Rheumatoid Arthritis: A Genetic Predisposition, not a Foregone Conclusion
Advances in genetics, biologics and understanding of environmental factors are getting us closer to preventing RA in susceptible patients.
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In recent years, an extensive body of work has shed light on the progression of rheumatoid arthritis (RA) and offers some hope of forestalling or preventing the disease in susceptible individuals. We now view disease development as a multistep process beginning years or even many years before the onset of diagnosis. In the future, we hope to combine our understanding of contributing genetics and environmental factors, as well as advances in biologics, to render RA a genetic predisposition instead of a foregone conclusion.
Patients with RA who are positive for antibodies to citrullinated proteins (i.e., anti-citrullinated protein antibodies, or ACPA) have a strong genetic predisposition known as the “shared epitope.” This means their major histocompatibility type II antigens share a particular five amino acid sequence in the binding pocket with enhanced affinity for citrullinated proteins.
Citrullinated proteins are produced via the peptidylarginine deiminase (PADI) enzymes and are activated in areas of inflammation. These ACPA may appear up to 15 years prior to the onset of disease. Leading hypotheses on ACPA origin suggest that they are likely produced not in the joint but in other organs including the lung and the oral cavity, areas that are logically linked to risk factors for RA like tobacco smoking and gingivitis. Recent work also suggests a prominent but complex role for the microbiome in making the jump from genetic predisposition to ACPA and ultimately RA.
Some are now suggesting that first degree relatives of patients with ACPA-positive RA undergo serologic testing even if healthy. But if the test is positive, what can we do?
From a personal health perspective, we know that the predisposing factors for RA (obesity, smoking and gingivitis) are modifiable. In addition, other factors such as eating a plant-based diet, getting moderate exercise and even drinking moderate amounts of alcohol can be protective.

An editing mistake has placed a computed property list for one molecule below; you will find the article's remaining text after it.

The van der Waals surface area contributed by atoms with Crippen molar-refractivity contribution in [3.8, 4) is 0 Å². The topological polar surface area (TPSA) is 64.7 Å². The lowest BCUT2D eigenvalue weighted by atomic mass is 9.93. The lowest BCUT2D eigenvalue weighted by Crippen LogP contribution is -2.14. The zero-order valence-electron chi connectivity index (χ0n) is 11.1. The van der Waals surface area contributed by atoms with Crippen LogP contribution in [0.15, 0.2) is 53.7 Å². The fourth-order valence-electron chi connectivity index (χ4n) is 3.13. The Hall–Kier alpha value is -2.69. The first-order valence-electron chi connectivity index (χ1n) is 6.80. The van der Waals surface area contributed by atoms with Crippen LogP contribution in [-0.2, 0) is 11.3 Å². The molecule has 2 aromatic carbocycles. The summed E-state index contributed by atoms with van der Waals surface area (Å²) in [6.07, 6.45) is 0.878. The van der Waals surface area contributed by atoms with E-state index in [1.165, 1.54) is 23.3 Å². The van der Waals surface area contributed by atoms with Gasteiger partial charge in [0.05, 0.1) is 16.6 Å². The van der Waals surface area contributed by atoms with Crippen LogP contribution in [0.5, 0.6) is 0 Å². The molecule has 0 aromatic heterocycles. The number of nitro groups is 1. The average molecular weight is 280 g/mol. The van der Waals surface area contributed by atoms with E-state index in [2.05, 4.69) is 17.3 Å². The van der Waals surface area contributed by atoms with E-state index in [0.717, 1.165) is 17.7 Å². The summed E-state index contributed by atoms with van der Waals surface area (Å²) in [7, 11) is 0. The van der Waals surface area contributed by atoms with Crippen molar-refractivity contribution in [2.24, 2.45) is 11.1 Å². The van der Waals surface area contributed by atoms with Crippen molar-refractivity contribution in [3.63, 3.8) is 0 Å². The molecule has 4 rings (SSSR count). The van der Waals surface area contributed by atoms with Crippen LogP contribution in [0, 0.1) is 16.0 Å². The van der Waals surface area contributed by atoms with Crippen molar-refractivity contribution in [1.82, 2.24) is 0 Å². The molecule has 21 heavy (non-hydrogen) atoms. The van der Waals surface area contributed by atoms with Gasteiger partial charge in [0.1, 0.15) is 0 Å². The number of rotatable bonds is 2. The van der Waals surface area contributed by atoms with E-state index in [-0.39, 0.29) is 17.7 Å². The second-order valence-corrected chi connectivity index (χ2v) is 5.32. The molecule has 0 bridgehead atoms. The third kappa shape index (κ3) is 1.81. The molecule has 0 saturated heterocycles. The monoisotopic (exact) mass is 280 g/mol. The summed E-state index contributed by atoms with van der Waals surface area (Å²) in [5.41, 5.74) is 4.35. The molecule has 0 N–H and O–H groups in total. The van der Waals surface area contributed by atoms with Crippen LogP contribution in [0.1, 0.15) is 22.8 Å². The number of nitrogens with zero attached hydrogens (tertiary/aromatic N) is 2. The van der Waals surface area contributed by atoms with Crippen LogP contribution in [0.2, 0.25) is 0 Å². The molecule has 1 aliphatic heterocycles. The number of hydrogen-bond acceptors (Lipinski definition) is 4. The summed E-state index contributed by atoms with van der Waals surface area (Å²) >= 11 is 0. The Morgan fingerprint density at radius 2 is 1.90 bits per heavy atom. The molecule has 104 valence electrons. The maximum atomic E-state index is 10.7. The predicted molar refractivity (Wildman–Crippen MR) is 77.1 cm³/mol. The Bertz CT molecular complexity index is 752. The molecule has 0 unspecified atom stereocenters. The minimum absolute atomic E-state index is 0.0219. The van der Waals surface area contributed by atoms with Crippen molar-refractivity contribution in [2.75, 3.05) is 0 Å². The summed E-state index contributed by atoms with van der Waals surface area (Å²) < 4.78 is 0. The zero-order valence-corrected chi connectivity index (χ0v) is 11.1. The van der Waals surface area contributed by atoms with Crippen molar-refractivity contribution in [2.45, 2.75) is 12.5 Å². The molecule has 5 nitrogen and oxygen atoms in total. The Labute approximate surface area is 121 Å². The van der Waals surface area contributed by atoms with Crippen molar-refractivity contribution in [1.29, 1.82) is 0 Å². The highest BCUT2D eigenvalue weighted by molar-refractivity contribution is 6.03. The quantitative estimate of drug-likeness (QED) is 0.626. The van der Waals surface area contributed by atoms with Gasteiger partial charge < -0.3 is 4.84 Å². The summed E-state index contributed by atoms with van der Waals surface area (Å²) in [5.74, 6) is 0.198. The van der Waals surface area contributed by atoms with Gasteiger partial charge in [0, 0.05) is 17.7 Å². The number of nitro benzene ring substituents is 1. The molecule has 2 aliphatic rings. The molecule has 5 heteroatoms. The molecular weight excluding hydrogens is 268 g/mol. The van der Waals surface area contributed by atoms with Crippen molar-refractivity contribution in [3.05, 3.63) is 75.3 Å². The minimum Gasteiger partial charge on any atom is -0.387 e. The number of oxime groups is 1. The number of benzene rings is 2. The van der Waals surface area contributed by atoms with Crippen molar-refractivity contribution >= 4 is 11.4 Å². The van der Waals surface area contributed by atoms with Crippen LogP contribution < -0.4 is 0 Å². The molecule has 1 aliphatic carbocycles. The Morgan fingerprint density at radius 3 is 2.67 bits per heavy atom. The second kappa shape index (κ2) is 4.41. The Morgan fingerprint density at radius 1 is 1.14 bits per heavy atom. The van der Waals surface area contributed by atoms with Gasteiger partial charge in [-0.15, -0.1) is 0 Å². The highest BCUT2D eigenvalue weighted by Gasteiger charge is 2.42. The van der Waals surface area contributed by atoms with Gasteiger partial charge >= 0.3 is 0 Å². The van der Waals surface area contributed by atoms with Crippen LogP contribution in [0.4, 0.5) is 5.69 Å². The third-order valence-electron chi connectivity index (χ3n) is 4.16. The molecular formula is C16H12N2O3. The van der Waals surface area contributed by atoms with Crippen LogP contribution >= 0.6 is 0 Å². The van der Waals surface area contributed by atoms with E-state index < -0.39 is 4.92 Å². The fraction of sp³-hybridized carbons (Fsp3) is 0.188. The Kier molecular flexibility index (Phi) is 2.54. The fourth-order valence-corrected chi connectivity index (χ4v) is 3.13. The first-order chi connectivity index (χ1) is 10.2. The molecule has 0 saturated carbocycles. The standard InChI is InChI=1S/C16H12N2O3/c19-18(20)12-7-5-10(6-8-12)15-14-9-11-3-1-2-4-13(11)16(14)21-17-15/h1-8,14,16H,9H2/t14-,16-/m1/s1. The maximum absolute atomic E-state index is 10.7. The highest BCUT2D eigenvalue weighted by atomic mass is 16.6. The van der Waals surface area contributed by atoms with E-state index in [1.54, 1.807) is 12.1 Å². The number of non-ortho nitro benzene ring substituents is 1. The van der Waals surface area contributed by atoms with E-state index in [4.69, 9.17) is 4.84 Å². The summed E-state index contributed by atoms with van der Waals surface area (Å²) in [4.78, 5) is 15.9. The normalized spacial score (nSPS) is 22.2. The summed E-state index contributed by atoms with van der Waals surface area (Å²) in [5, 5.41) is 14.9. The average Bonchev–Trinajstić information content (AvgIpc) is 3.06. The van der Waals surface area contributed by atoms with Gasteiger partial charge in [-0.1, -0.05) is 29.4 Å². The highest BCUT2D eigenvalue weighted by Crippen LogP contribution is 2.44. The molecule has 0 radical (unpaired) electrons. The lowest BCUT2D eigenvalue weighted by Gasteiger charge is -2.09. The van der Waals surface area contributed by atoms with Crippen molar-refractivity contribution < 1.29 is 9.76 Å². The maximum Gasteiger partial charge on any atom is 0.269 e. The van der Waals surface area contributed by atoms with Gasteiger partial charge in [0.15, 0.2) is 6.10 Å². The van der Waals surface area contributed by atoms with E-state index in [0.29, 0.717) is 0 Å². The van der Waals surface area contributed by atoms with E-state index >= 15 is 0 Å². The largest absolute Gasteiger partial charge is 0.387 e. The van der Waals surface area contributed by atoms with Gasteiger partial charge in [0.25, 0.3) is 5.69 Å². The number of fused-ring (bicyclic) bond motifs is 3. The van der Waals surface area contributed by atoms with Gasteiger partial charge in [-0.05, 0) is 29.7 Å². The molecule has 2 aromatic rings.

That’s a lot of information to discuss with our patients, even if they are at low risk. Additionally, we can’t ignore the role of stress in perturbing our immune system, as we are at an early stage of understanding how to reduce inflammation with stress reduction.
Finally, a number of clinical trials are in progress with modalities ranging from drugs like hydroxychloroquine to biologic agents like rituximab and abatacept. The recently presented Dutch PRAIRI trial of rituximab in patients with evolving disease has suggested a biologic effect. Clinicians need to stay abreast of these advances and stay as current as possible on the promise of preventing RA.
To address these learning opportunities, we will be holding a summit April 6-8, 2017, at the Intercontinental Hotel and Conference Center in Cleveland, Ohio, designed for all clinicians caring for patients with autoimmune and or autoinflammatory diseases. V. Michael Holers, MD, will give a keynote lecture on the science behind pre-RA. The summit will also highlight the hopes and challenges of precision medicine for the nearly 50 million people in the U.S. with disorders of immunity. Learn more and register at: www.ccfcme.org/biotherapiesVII
This activity has been approved for AMA PRA Category 1 Credit™.
Dr. Calabrese is Director of the R.J. Fasenmyer Center for Clinical Immunology in Cleveland Clinic’s Department of Rheumatic and Immunologic Diseases.
Dr. Husni (email@example.com; 216.445.1853) directs both the Arthritis and Musculoskeletal Treatment Center and Cleveland Clinic’s Psoriatic Disease Biobank.